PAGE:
From the 1940s until the 1980s it took one Education Act to set the tone for the education climate; since then it has taken almost one a year. The main problem has been the absence of what to teach in real fundamental terms for developing children’s skills into the 21st Century.
We have seen the implementation of National Curriculums, school reviews, league tables, regular reports, SATS, information communication technology, attendance tables, self-financing of schools, target setting… The list can go on and on. Over the whole process we have monitored the system and made it comply with business practice and the latest management trends from our commercial colleagues. All this has happened without giving thought at times to what we want for the most important part of the process – the development of the spiritual and moral education of the whole person.
Here in our small school, following the traditions of our earliest founders – the La Retraite Sisters – we still concentrate on the self-worth of the child, with governors, parents, teachers and children participating fully in a culture of respect in which the value of each individual is celebrated and affirmed.
Furthermore, the beliefs and values we communicate are inspired by the prayer life of the school and our belief in and observance of the rites, practices and doctrines of the Roman Catholic Church. To make this work, a partnership with the home and the parish has been an essential part of our listening to our ‘voices’ and taking forward the visions and aspirations of our future generations.
As Catholics, we don’t have all the answers to these fundamental questions, but we do have ways of exploring our views of the world that allow us to think more deeply about the key issues of our society. Our story as a group over these 2000 years of our history has been to offer examples of original thinking when the world offers, at times, alternatives and often ‘interesting’ points of view about the nature of our society.
The education process may have changed, but we still have children who join the school with their individual cultures and backgrounds and intellects. Our main task is to blend together our views so that within our educational framework children can strive to develop their full potential and ultimately be prepared with the necessary skills for life and availability for the job market.
In the world that children will inhabit it is likely that we are talking about Euro-society, where someone from one culture could move just as easily in another. We have aspirations for this future – excitement and challenge, with new opportunities for peace and discovery, if not in the geographical sense then at least in the medical, universal space and the communications spheres. We are asked to use our fallible human reason to deal with the truths revealed by God.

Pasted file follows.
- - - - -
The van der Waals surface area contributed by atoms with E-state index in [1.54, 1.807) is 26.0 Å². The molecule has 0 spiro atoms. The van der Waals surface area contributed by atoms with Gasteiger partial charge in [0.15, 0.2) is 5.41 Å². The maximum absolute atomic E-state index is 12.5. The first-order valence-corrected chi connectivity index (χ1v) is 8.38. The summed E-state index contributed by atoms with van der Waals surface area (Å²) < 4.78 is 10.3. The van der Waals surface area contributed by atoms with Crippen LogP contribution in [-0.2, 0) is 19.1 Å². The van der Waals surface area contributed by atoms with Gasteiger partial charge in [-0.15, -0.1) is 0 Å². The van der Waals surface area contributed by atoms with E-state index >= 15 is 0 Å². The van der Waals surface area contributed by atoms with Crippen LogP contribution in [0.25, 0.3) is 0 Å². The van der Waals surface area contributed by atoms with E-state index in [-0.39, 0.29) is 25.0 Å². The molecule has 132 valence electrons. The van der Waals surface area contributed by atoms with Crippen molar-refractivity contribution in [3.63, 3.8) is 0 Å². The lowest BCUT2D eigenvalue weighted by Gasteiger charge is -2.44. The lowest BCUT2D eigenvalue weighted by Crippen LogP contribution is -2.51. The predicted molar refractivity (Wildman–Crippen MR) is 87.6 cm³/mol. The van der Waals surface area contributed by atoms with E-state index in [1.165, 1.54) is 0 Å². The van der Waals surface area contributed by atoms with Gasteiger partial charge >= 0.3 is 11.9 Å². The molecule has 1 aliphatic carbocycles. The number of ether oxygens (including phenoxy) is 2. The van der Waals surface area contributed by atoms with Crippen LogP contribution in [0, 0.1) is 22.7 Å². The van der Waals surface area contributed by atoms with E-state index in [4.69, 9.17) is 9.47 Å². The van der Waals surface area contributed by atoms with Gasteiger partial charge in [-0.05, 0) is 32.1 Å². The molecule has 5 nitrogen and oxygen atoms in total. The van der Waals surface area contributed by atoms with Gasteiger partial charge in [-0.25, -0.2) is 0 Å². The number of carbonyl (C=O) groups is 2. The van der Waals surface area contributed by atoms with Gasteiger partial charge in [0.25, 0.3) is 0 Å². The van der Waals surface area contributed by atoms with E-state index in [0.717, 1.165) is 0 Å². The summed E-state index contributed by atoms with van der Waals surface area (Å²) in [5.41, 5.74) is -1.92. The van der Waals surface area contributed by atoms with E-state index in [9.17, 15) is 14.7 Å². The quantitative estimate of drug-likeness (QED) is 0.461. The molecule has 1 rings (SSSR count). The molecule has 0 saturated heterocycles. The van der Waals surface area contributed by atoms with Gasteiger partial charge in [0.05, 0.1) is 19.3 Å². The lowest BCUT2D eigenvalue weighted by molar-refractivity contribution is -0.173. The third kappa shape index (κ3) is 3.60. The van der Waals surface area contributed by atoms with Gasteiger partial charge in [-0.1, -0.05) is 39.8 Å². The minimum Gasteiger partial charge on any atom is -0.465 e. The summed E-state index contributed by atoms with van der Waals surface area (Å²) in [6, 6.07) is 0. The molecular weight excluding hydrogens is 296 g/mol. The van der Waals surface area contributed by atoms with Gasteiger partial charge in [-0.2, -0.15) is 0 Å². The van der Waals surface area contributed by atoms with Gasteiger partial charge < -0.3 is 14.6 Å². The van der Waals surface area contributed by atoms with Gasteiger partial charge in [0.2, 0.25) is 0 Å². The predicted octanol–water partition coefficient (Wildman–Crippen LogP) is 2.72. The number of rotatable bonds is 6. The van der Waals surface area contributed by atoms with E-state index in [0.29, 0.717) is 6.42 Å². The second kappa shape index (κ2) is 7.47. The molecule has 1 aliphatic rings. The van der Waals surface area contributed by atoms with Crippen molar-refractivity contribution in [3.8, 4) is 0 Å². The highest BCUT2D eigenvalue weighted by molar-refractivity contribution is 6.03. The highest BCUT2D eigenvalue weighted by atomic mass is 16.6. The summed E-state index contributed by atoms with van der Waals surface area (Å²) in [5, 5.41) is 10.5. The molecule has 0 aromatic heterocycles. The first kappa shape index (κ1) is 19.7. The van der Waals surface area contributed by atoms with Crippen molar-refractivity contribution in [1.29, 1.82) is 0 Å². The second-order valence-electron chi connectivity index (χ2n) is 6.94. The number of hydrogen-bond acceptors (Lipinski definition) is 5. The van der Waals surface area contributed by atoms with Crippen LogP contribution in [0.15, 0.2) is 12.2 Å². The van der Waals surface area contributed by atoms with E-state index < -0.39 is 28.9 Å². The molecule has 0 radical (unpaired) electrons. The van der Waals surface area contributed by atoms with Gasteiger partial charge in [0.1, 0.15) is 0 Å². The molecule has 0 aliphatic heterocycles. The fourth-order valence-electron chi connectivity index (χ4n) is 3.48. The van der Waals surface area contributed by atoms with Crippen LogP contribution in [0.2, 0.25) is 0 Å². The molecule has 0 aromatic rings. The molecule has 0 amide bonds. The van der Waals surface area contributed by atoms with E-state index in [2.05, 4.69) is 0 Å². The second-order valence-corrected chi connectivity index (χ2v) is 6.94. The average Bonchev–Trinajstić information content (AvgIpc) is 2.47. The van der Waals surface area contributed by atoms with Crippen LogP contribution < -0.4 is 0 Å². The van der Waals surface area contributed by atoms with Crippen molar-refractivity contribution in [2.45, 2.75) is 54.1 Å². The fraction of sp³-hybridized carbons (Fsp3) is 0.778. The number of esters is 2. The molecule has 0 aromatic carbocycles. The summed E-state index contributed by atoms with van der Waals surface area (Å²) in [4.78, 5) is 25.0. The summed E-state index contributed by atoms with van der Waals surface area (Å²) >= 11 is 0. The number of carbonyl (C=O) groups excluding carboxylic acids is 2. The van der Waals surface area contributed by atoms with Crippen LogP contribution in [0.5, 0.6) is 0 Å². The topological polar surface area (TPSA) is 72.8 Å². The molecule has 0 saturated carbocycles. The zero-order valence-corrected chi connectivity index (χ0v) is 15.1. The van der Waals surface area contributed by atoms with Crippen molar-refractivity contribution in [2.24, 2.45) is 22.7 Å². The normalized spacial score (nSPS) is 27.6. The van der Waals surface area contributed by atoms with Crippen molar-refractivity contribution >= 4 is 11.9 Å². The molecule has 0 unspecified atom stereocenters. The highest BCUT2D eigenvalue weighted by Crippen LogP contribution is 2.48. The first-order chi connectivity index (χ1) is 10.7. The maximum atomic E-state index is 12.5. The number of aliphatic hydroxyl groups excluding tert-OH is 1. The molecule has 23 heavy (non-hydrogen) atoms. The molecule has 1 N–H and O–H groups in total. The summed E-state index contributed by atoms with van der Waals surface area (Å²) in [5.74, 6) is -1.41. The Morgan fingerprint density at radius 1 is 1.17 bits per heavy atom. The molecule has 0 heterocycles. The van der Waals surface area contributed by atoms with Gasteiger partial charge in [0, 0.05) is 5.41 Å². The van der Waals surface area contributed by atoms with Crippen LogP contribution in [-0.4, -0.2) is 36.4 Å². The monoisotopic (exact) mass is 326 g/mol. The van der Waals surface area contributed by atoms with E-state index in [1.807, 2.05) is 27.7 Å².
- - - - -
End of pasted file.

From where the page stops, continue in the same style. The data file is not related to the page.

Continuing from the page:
This essential question of whether human fallibility is qualified to deal with matters revealed by God is at the heart of questions asked by our school’s patron, St Anselm – questions that are as valid now for us as they were in the 11th century. Anselm put reason at the service of his faith; he did it at a time just after the first 1000 years of our history of great change and great challenges for the future. He did so with great confidence and great joy.
His life was one of learning – one of joys and sadness and a life played out at the top end of the then-known society, not only in England but also in Continental Europe. He was a true European, a man suited to being a monk and writer rather than an administrator. He was a man who came to see his responsibilities as pastor to his monastic community as being of great importance and he strove to find in all his duties a deeper understanding of faith.
Anselm was at heart a Benedictine who lived the life of prayer, which simply said “he may use well the things of earth and love the things of heaven”. In our life in school and in our listening to our voices of the past, and in particular in this millennium year, we should consider how well we use the things of earth as a consideration of our human greatness.
So Christian soul, here is the power of your salvation,
the cause of your freedom,
the price of your redemption.
You were in bondage;
But you have been bought back.
You were a slave;
Now you are free;
An exile, you have been brought back,
Lost and you have found.
Dead and you have been restored to life.
(St. Anselm, “The Meditatio”)